The Philadelphia Eagles have big needs at linebacker, along the offensive line and in the secondary, but wide receiver has been a huge problem for the franchise for years. It’s time to get whoever is at quarterback in Philly a bona fide No. 1 target. Ja’Marr Chase fits that description. The 2019 Biletnikoff Award winner sat out 2020 after setting SEC records in receiving yards (1,780) and touchdowns (20) during a national championship season in 2019. At 6-foot-1 and 205 pounds, he’s got good size and athleticism. With excellent hands, route-running skills and above-average speed, he’s in a dead-heat with Smith as the top receiver in the class.

7. Detroit Lions: Gregory Rousseau, Edge, Miami

Receiver is a big need for the Lions, but with the top two wideouts gone, it’s time to lean defense. The Lions badly need to upgrade a pass rush that only generated 24 sacks in 2020. Gregory Rousseau is another player who opted out in 2020 but, again, it hasn’t hurt his stock. In 2019 he had 15.5 sacks and 19.5 tackles for loss. At 6-foot-7 and 253 pounds (with room to grow) he’s a beast off the edge and has enough athleticism to be scheme-versatile. He’s strong, with excellent power and upfield burst. He possesses tremendous upside and would pair well with fellow edge rusher Romeo Okwara.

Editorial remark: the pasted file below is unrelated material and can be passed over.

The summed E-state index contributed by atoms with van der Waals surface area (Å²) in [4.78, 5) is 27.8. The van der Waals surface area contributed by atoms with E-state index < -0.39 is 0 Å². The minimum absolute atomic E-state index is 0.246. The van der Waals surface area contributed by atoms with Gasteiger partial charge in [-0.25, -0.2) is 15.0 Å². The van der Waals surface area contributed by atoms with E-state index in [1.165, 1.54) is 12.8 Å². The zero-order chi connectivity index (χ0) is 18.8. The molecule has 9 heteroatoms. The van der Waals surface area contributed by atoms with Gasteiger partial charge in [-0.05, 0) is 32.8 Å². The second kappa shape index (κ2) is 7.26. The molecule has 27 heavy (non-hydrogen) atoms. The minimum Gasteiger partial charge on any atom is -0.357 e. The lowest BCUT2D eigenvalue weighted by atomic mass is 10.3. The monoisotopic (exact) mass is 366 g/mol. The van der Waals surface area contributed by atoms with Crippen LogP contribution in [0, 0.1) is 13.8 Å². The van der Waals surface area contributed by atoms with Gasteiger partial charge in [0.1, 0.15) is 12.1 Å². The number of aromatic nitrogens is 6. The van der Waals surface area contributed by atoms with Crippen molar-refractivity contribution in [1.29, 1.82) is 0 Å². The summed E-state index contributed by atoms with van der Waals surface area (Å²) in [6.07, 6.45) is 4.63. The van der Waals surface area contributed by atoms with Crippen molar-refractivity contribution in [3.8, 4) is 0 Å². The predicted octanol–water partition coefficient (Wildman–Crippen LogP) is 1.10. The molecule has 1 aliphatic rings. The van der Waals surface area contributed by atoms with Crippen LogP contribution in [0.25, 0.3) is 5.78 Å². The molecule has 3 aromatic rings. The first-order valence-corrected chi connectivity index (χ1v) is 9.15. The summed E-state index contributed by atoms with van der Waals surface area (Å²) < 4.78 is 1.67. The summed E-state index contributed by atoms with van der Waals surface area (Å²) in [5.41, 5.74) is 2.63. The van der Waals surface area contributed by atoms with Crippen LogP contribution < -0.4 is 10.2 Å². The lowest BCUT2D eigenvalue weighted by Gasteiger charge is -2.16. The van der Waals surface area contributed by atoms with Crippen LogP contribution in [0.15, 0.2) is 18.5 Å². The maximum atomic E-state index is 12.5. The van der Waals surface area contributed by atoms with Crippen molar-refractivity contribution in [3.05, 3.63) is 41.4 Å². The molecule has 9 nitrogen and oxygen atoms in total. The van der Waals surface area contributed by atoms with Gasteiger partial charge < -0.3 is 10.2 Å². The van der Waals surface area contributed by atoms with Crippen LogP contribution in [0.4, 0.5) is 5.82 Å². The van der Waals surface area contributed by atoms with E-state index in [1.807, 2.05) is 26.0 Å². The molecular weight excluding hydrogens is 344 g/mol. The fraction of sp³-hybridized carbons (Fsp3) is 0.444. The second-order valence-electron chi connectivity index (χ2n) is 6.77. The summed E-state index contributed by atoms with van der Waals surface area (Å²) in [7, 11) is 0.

8. Carolina Panthers: Kyle Pitts, TE, Florida

The Carolina Panthers could consider a quarterback here or they could add another offensive weapon. I’m banking on them trying to either stick with Teddy Bridgewater or test the free agency waters at quarterback. If that’s the case they could grab arguably this draft’s biggest matchup-buster in Kyle Pitts. The 6-foot-6, 245-pound tight end is a problem for defenses given his size, speed and ability to make plays down the field. Pitts has excellent hands and should be a threat on every down in the red zone. An offense with Pitts and Christian McCaffrey will make any quarterback's life much easier.

9. Denver Broncos: Patrick Surtain II, CB, Alabama